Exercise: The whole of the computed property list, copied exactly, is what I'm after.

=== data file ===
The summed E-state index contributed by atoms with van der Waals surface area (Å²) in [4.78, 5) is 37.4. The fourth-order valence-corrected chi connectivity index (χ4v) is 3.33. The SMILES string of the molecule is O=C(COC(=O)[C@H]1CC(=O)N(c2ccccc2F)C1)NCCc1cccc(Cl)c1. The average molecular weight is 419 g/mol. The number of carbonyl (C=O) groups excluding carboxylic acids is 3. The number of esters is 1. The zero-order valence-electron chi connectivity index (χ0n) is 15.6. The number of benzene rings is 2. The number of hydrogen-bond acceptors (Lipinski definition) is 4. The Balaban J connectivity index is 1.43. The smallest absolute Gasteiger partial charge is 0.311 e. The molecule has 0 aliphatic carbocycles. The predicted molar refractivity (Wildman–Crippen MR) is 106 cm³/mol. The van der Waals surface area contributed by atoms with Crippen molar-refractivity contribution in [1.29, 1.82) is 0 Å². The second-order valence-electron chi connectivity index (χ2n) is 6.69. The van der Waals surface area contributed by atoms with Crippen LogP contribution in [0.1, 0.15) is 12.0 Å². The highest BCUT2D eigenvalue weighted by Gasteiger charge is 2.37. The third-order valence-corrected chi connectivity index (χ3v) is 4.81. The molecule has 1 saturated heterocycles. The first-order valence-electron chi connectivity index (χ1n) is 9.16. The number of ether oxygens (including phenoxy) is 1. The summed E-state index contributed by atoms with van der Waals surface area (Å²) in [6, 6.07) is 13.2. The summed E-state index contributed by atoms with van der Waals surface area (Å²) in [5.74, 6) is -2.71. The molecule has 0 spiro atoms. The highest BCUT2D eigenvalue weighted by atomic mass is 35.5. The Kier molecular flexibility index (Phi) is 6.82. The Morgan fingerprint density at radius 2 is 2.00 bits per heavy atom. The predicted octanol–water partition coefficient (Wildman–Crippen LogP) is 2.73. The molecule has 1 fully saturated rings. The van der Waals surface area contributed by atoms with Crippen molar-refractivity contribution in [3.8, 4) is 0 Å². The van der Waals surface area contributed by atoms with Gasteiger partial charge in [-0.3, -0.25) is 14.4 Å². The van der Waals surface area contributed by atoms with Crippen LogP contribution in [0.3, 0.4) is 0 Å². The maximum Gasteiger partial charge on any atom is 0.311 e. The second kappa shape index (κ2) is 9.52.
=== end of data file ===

The summed E-state index contributed by atoms with van der Waals surface area (Å²) in [4.78, 5) is 37.4. The fourth-order valence-corrected chi connectivity index (χ4v) is 3.33. The SMILES string of the molecule is O=C(COC(=O)[C@H]1CC(=O)N(c2ccccc2F)C1)NCCc1cccc(Cl)c1. The average molecular weight is 419 g/mol. The number of carbonyl (C=O) groups excluding carboxylic acids is 3. The number of esters is 1. The zero-order valence-electron chi connectivity index (χ0n) is 15.6. The number of benzene rings is 2. The number of hydrogen-bond acceptors (Lipinski definition) is 4. The Balaban J connectivity index is 1.43. The smallest absolute Gasteiger partial charge is 0.311 e. The molecule has 0 aliphatic carbocycles. The predicted molar refractivity (Wildman–Crippen MR) is 106 cm³/mol. The van der Waals surface area contributed by atoms with Crippen molar-refractivity contribution in [1.29, 1.82) is 0 Å². The second-order valence-electron chi connectivity index (χ2n) is 6.69. The van der Waals surface area contributed by atoms with Crippen LogP contribution in [0.1, 0.15) is 12.0 Å². The highest BCUT2D eigenvalue weighted by Gasteiger charge is 2.37. The third-order valence-corrected chi connectivity index (χ3v) is 4.81. The molecule has 1 saturated heterocycles. The first-order valence-electron chi connectivity index (χ1n) is 9.16. The number of ether oxygens (including phenoxy) is 1. The summed E-state index contributed by atoms with van der Waals surface area (Å²) in [6, 6.07) is 13.2. The summed E-state index contributed by atoms with van der Waals surface area (Å²) in [5.74, 6) is -2.71. The molecule has 0 spiro atoms. The highest BCUT2D eigenvalue weighted by atomic mass is 35.5. The Kier molecular flexibility index (Phi) is 6.82. The Morgan fingerprint density at radius 2 is 2.00 bits per heavy atom. The predicted octanol–water partition coefficient (Wildman–Crippen LogP) is 2.73. The molecule has 1 fully saturated rings. The van der Waals surface area contributed by atoms with Crippen molar-refractivity contribution in [3.8, 4) is 0 Å². The van der Waals surface area contributed by atoms with Gasteiger partial charge in [-0.3, -0.25) is 14.4 Å². The van der Waals surface area contributed by atoms with Crippen LogP contribution in [0.3, 0.4) is 0 Å². The maximum Gasteiger partial charge on any atom is 0.311 e. The second kappa shape index (κ2) is 9.52.